Anyone who has met Alexander Tutunov or heard him speak would quickly understand that he is a person with a servant’s heart for music. His bashful manner is at odds with his major artistic talent, one which serves him and the Rogue Valley well, since he seems to have the most extraordinary network of performing artists at his fingertips.
Dr. Tutunov arrived onstage Tuesday to open the opening concert of the annual Tutunov Piano Series with his usual curtain speech, albeit being pushed in a wheelchair. He proclaimed that he was woozy from his pain medication and had clearly fractured his right leg. Since no reason was given for this injury, we speculate that it might have been as a result of attempting Schumann’s Toccata in C Major. Nevertheless, he insisted on being present for opening night. This is the type of commitment that we have seen again and again from Tutunov in his determination to provide an incubator for quality piano performance in Ashland, and he is owed a debt of gratitude for his tenacity.
The current season of the Tutunov Piano Series has been covered in some detail in this column, and the first night of music was an extraordinary one, with a performance of Mozart, Faure and Prokofiev from a prominent figure on the international piano scene, the French wunderkind Lise de la Salle. She opened the evening with Mozart’s unfinished “Fantasia in D Minor,” a flirtatious and flowing masterwork of great popularity, which was delivered by de la Salle rather impatiently, as though she were warming up for the remainder of the program. Despite the impression of being in a slight rush, the artist still delivered an outstanding rendition of a challenging piece, with tempo and key changes abounding and a particularly cheerful allegretto.
The Mozart “Rondo in D Major” followed, in a crisply executed rendition of a popular and deceptively uncomplicated piece. The dulcet, ear-pleasing work has a buoyant quality that seems to correlate well with de la Salle’s particular style of performance. Informed listeners will notice qualities reminiscent of Mozart’s later chamber music compositions combined with an organizational formula that anchors the performance and belies the impression of frivolity and brightness with which the composer imbues the piece. De la Salle settled into the performance well, with a deft and delightful approach.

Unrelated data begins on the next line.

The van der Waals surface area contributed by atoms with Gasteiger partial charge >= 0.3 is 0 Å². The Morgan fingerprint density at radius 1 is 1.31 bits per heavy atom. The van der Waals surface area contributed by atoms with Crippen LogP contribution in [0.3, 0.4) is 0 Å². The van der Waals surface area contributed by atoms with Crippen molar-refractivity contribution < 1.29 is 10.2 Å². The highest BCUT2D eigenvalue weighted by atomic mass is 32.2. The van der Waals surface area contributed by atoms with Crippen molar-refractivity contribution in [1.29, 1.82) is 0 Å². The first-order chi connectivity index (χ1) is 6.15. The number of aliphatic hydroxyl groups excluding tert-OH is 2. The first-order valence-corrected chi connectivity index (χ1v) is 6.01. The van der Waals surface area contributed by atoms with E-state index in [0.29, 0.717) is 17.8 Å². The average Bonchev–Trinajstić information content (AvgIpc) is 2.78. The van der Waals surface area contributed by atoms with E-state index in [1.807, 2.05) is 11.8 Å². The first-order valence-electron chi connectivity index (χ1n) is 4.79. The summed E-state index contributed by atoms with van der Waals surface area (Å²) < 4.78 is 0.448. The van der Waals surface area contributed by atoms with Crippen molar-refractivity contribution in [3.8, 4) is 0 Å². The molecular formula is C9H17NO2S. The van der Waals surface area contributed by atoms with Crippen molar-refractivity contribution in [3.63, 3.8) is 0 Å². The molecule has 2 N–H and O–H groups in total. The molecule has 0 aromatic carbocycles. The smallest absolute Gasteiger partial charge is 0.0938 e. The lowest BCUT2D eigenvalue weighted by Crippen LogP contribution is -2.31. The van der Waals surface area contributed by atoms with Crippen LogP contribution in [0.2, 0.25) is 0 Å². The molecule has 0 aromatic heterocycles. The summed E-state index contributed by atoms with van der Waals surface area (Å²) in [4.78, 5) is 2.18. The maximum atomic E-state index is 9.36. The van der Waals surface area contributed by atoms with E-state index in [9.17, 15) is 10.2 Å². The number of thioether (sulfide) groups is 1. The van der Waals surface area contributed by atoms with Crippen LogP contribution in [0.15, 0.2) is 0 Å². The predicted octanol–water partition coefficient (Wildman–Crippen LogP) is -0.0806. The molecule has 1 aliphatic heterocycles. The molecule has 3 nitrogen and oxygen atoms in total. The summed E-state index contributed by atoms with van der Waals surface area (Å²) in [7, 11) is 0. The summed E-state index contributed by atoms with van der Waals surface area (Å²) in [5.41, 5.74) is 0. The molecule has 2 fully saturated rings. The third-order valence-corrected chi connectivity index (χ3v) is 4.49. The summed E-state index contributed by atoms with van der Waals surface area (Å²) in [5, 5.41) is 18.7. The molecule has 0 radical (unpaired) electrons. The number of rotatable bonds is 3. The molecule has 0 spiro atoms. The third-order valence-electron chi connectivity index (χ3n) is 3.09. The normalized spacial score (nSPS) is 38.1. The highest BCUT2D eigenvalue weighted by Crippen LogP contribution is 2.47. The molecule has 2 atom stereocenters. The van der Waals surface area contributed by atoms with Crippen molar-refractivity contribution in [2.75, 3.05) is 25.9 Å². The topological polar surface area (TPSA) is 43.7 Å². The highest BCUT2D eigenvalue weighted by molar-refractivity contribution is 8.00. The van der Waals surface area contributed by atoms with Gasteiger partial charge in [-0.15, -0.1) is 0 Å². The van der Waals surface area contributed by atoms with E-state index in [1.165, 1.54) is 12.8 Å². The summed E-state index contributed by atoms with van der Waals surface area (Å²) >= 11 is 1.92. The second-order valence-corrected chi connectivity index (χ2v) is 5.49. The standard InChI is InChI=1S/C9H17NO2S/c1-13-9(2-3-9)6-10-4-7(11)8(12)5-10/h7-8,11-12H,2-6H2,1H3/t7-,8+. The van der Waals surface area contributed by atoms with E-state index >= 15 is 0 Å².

An additional Rondo was programmed but not performed, as the pianist felt the program would be more balanced without it. The banished piece was the Mozart “Rondo in A Minor, K. 511,” which was described in the program as “late Mozart on steroids.” Insufficiently brawny, it would seem, to have survived the creative dispositions of the waif-like de la Salle.
Mozart’s “Variations on ‘Ah, vous dirai-je, Maman,’ K, 265” followed. Dan Rather famously noted that an intellectual snob is someone who can listen to the “William Tell Overture” of Rossini and not think of The Lone Ranger. So too is the case with this Variation, wherein most anyone in the audience would instantly think of the famous English lullaby, “Twinkle, Twinkle, Little Star,” apparently lifted wholesale from Mozart after his death by an unruly mob of British lyricists with a cavalier approach to the limits of public domain. The performance was elegant and approachable and de la Salle shone once again.
A series of three elegant “Barcarolles” by Gabriel Faure followed prior to intermission, a tuneful and virile end to the first half of the concert.
De la Salle returned after intermission to speak at some length about the second half, which exclusively featured Sergei Prokofiev’s “Ten Pieces from Romeo and Juliet, op. 75” from 1937. Each section, according to de la Salle, deals with a moment in the romantic evolution of the star-crossed lovers in question. Opening with a simple “Folk Dance,” and a street scene (“The Street Awakens”), the action continues with a minuet entitled “The Arrival of the Guests” before meeting up with “Juliet as a Young Girl” and continuing to “Masques” and “Montague and Capulets,” both popular and easily recognizable tunes of some intensity. The 10 pieces continued with a nuanced nod to characters in the Shakespeare play, including “Friar Laurence,” a gentle and regal piece that elegantly characterizes the monk, and “Mercutio,” a rapid and tumbling homage to Romeo’s quirky and loyal friend. It was particularly delightful that de la Salle should choose this particular Prokofiev considering the town in which she was performing.
After a robust standing ovation, de la Salle returned to the stage for a Rachmaninoff encore, a cheeky nod to her abilities as a seasoned performer who still has energy on reserve at the end of a long night of music.
The Tutunov Series will continue through May 10 at the Music Recital Hall at the Oregon Center for the Arts, Southern Oregon University, 491 South Mountain Ave. in Ashland. Tickets can be found at oca.sou.edu/event/tutunov-piano-package-2018.
Ashland resident Jeffrey Gillespie is a Tidings columnist, arts reviewer and freelance writer. Email him at email@example.com.